So that’s it then. A majority of the Scottish people have rejected this opportunity for independence from the rest of the UK. A bigger majority than was expected, as it turns out, but it still means that a massive 45% of the Scottish population are so dissatisfied with the Westminster government that they were prepared to make what was potentially a huge leap into the dark. And of the No votes, I’m sure that a large proportion of those too are equally unhappy, but were just not prepared to take the gamble.
Now starts the bickering and back-biting between the party leaders over who promised what, and by when. It could get messy. Wales and Northern Ireland will be looking on with interest, expecting their share of the constitutional change pie. And what of England? At least this result will force action on an issue that successive governments have chosen to ignore, that of the West Lothian Question.
It’s long been a bone of contention among English MPs that a Member for Blackburn, Lancs can’t vote on Scottish issues, but a Member representing Blackburn, West Lothian is able to vote on exclusively English issues.
The decision also will bring dismay to those separatists in Catalonia, Wallonia and Northern Italy who hoped that a Yes vote would give added clout to their own campaigns.
It’s not only the SNP who will be disappointed with the result. Flag designers and cartographers will be snapping their pencils in frustration…
We came up the Foxton Locks today, nearer lunchtime than breakfast as we waited for the rain to stop. It was damp and murky when I set off for my morning run, then it threw it down for five minutes while I had breakfast. Meg and I made it out for 40 minutes in a drier spell, but it was still drizzly till late morning. With only the locks to do today it hardly seemed worth getting wet, so we waited.
It was gone eleven by the time we cruised under Rainbow Bridge and moored outside Bridge 61. Two other boats were waiting to go up as I wandered off up the locks to find today’s lockie.
With boats going up and another waiting to come down it was likely to be an hour or so before we could start our ascent, so I helped a crew of nervous novices on a CanalTime hire boat as I walked back down.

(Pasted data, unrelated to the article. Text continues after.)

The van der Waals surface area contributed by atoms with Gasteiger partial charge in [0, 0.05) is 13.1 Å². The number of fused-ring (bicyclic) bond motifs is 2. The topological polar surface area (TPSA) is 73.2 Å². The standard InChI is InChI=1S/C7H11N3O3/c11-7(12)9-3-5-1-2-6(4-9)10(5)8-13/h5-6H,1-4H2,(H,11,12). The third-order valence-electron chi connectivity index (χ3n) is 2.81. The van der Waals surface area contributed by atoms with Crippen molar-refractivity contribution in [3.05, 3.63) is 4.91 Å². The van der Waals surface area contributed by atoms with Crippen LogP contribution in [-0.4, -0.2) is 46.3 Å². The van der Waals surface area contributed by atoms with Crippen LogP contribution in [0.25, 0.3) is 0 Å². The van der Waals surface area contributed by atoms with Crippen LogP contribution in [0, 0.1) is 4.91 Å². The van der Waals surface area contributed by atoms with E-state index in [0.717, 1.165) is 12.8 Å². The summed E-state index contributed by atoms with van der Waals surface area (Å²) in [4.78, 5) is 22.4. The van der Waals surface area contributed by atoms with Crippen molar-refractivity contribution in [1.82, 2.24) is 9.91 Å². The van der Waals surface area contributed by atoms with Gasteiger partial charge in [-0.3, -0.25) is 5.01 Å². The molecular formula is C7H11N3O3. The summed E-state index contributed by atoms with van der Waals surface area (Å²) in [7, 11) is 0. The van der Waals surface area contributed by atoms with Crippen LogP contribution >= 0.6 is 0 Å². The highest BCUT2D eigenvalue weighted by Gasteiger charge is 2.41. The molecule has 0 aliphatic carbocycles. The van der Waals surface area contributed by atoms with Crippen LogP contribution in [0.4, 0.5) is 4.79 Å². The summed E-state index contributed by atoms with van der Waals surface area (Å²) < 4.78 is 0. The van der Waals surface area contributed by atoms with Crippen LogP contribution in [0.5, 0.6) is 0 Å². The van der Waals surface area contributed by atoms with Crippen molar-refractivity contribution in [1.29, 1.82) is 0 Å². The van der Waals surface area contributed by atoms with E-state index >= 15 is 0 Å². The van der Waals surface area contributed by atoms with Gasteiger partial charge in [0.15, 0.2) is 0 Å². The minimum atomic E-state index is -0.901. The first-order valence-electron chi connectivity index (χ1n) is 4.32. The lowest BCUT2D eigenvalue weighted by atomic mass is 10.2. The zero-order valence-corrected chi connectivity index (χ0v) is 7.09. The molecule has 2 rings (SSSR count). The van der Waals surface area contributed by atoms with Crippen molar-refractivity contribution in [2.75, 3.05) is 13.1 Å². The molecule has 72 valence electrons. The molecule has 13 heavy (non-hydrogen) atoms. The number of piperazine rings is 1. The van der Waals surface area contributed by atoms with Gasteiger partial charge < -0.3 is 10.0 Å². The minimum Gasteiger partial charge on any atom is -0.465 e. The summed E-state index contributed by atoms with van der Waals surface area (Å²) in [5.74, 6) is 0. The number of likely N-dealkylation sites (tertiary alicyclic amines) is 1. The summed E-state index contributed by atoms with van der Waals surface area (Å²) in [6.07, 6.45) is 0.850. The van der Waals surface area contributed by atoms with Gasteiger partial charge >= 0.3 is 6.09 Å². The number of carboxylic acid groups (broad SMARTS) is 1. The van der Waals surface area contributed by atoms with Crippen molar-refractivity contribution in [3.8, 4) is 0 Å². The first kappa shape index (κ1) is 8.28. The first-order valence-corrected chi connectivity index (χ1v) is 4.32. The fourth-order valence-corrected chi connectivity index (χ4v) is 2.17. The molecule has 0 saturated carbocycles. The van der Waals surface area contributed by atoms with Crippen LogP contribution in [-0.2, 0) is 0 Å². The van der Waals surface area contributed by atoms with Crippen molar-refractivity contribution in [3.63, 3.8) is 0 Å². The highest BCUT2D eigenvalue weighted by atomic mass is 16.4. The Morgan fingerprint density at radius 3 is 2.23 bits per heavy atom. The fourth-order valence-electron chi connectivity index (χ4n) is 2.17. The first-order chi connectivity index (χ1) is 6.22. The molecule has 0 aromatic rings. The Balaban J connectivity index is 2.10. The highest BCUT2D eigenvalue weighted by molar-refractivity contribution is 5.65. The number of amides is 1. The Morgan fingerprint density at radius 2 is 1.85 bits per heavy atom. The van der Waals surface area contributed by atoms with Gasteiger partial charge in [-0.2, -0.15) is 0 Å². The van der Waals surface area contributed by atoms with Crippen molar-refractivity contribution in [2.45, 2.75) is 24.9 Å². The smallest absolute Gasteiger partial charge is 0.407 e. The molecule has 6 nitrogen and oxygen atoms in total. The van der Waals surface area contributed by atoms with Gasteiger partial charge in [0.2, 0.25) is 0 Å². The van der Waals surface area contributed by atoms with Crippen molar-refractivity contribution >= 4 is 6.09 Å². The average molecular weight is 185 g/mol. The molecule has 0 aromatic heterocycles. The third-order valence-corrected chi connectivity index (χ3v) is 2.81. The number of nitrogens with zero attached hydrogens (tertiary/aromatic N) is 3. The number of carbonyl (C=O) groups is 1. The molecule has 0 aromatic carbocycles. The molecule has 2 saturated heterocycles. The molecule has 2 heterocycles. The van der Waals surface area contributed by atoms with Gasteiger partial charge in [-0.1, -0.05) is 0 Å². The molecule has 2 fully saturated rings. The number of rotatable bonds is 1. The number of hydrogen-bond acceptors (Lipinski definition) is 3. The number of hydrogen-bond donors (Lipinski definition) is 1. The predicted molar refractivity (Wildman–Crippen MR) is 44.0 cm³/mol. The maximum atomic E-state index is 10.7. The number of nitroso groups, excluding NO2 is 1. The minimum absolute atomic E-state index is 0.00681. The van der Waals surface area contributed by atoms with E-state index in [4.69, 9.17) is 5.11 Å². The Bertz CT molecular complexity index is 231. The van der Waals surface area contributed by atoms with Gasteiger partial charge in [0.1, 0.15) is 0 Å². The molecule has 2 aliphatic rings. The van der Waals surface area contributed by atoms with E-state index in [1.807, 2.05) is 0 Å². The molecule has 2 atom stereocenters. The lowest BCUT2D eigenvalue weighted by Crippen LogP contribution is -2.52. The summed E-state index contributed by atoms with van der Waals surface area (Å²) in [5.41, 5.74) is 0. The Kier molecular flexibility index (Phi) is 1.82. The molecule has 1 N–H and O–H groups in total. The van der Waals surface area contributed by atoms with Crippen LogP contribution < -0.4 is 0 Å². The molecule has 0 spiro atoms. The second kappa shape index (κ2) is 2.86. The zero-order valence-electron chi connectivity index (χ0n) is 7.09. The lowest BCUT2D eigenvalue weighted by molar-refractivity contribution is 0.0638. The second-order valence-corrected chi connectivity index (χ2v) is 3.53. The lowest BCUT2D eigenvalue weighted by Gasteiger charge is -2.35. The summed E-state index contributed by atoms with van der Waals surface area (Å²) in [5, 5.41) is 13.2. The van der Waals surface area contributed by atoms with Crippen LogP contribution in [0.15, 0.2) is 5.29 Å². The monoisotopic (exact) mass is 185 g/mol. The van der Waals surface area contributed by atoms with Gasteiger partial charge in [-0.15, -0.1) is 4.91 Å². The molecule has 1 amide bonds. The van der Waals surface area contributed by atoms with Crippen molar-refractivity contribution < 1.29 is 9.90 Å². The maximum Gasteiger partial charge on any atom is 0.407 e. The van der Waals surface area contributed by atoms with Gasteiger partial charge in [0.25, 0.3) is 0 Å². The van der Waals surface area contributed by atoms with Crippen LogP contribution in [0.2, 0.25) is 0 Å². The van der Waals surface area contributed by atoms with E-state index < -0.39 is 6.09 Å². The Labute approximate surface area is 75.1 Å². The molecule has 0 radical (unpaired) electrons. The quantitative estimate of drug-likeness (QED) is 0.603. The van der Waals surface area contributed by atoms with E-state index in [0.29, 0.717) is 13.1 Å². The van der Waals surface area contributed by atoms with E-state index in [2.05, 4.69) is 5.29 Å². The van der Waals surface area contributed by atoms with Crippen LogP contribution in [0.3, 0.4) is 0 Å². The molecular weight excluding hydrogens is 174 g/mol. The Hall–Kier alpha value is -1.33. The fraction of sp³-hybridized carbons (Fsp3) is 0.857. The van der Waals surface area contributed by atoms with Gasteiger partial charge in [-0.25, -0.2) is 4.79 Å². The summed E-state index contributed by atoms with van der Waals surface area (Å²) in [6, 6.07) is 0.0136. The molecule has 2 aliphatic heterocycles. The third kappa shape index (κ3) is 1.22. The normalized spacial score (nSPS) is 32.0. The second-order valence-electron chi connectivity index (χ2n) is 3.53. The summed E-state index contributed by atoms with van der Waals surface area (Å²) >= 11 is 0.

When I got to the bottom I found Mags chatting to Angela off NB Lady Esther.
She’s the lady who crochets mooring pin covers out of old Sainsbury’s carrier bags (inset)…
Lady Emma, in the background, has very similar livery to Seyella.
At a quarter to one we followed on up the locks, making slower progress than normal behind a very cautious lady steerer on the preceding boat. Still, better that than careless.
The chambers in the lower staircase have been rebuilt around 1930, while those in the top half seem to date from the re-commissioning of the locks 20 years earlier.
The carrying company Fellows, Morton and Clayton wanted to run a fly-boat service and needed access to the locks during the night when the inclined plane wasn’t operating. So they were refurbished.
Near the top, looking out over a very murky Leicestershire
Out of the locks we topped up the water tank, turned around in the entrance to the Upper Arm, then reversed a few yards to moor up facing downhill again.
Meg has to have her customary “moor up, play ball” session
While Meg and I were out for a walk later we met up with Andrew and Pauline, NB Barbara Anne, who are moored in front of us. They are irregular blog readers, and they’ve only been able at get four days out (the drawback of farming) and have rushed their way here from Napton. They’ll be heading back tomorrow. Good to meet you both. Have a good trip back.
Locks 10, miles ½